Well we’re living here in Allentown
And they’re closing all the ?factories down
Out in Bethlehem they’re ?killing time
Filling out forms
Standing in line
— Billy Joel, “Allentown”
The first time I met this character called Beardo, he was on the couch of a Hollywood Hills mansion, puffing a joint the size of a kaiser roll. Skinny, with a huge Afro and an AK-47 assault rifle tattooed across his chest, he resembled a member of The Warriors or a dude Charles Bronson would shoot in Death Wish. The only thing I knew about him at the time was that he played lead guitar in Whitestarr — a self-styled Southern rock band from Malibu Beach whose lead singer, Cisco Adler, had achieved a certain degree of fame by dating young actresses and baring his pendulous testicles to the paparazzi. The band had also starred in a short-lived reality show, but then, who hasn’t?
Beardo’s new batch of songs, collected for now on an (untitled) EP that he is currently giving away free online and at shows, is both idiotic and genius. They are an attempt at the kind of fist-pumping, beer-chugging, antisocial teen anthems sorely missing from the current musical landscape. The sound is a blend of the Ramones’ comic-book punk merged with Run DMC/Fatboys rap and sing-along choruses about getting high and feeling like a freak. Not likely to win over many critics, but with some fine tuning, they could well end up on heavy rotation in unsupervised tract homes and druggie parks throughout suburbia.
When I show up to meet Beardo at his modest Van Nuys apartment on a recent Monday, a nude, 60-something man with a small towel draped over his genitalia opens the door. His smile fades and he tells me I’m looking for the unit next door (am I?), and moments later I am greeted by a fully clothed Beardo looking far more coherent than when I saw him backstage at the Roxy last December, cradling a half-empty bottle of tequila. He seems to have, at least temporarily, curtailed his well-documented hedonism in favor of some intense productivity. Besides writing and recording an ever-expanding catalog of music, he also makes music videos for each song and posts them on YouTube and his MySpace page. “The Internet definitely seems like the future of music,” Beardo says. “I’ve been getting nearly a thousand plays a day and I’ve sold a few hundred shirts in the last couple of weeks, which is pretty amazing since I have no one behind me. It’s just me.”
Beardo recently returned from a cross-country tour opening for his friend, Los Angeles glam rapper Mickey Avalon, and he seems genuinely buoyed by the positive response. “I was nervous,” he says. “It was my first tour as a front person and nobody even knew who the hell I was. I thought they would just boo me. But the kids were so cool. There were 300 to 800 people a night. The places were packed. And I was giving away my CDs. I gave away over a thousand of them. And a lot of those kids have sent me e-mails. They’re fans now.”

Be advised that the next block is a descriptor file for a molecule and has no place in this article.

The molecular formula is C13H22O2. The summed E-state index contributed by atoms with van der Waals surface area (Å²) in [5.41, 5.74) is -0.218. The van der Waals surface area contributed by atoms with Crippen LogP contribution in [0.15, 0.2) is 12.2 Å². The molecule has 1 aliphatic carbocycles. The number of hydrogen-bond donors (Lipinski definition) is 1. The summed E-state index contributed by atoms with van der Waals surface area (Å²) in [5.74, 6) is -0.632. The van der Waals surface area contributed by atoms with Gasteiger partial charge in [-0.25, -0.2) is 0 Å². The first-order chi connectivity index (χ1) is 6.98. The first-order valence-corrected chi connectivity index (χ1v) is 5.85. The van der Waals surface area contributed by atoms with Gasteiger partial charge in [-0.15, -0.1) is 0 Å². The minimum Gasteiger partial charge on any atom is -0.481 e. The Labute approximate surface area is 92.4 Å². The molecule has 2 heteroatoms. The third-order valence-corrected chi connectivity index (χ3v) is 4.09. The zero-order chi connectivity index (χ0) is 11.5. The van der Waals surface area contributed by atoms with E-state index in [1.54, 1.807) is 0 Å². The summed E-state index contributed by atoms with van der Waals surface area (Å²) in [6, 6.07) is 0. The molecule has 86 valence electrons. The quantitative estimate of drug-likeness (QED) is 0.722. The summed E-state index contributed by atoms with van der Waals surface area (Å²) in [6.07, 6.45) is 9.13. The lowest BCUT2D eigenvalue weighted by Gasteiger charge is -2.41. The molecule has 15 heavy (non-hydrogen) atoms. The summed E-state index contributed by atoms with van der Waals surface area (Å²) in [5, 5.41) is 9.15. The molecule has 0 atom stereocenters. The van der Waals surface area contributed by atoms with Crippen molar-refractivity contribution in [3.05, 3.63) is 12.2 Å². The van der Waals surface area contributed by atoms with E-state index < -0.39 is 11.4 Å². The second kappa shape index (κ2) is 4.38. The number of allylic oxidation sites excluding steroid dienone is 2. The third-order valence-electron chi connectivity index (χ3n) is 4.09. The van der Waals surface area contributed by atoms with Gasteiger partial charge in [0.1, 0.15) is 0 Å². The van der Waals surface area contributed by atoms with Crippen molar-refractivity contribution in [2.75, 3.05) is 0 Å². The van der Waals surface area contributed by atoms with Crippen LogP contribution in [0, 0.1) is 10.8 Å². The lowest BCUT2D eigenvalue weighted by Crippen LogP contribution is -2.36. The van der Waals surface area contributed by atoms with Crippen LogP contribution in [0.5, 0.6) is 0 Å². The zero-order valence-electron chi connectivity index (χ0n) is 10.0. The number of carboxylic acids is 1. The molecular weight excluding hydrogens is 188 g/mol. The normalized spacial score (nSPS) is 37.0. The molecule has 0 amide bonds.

But for all this newfound optimism, Beardo readily admits to moments of anxiety about finances and his future. Like so many seeking stardom, he arrived in Los Angeles from somewhere else, bolstered by a near-certain belief in the inevitability of his success. That was seven years ago. Since then, he has experienced the typical roller coaster of near successes and dashed hopes. “I thought joining Whitestarr was going to be my ticket out of poverty,” he says. “I was up in Malibu and we were on TV with a record deal.”
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He says the Beardo project actually started as a kind of joke, songs composed for enjoyment to counteract his mounting frustrations. “People would tell me, ‘You can’t say that in a song, it will never get on the radio,’?” he says. “And I would say, ‘I’m never gonna be on the radio, homie. I’ve already been here seven years and nothing’s happening. I was on a TV show and the money’s all gone. I don’t even know where it went, maybe for the tour buses.’?”
Not that being poor is anything new for Beardo. He was born to teenage parents in Harlem and grew up in a ghetto of the grim, postindustrial burg of Allentown, Pennsylvania, near Philadelphia. “It was one of the worst places you would ever want to grow up,” he says matter-of-factly. “There were shootings everywhere. At night I would just go home and practice my guitar and study music.”
After he briefly ran afoul of the law with a botched guitar-store heist, Beardo’s love of music provided a ticket out of the ghetto in the way of a scholarship to study guitar at the University of the Arts in Philadelphia. And while the notion of a guitar prodigy versed in music theory and modern jazz may not jibe with the more primordial rock anthems he’s been recording lately, it’s not as odd as it may seem. Beardo’s first exposure to music was the hip-hop that rocked his predominantly black neighborhood, mixed with his stepfather’s old Led Zeppelin and Aerosmith albums. And when he was finally old enough to drive, Beardo says he began heading to punk clubs in nearby Bethlehem, where he fell under the sway of bands like the Misfits and Slayer.
“All these songs I’m writing now are things that are totally in me,” Beardo explains. “Partying and getting wasted has been a big influence on me, punk rock was a huge influence. I feel like this is music for kids just like I was — with no money, alienated, doing drugs and listening to rock & roll because that’s the only way they know how to escape.”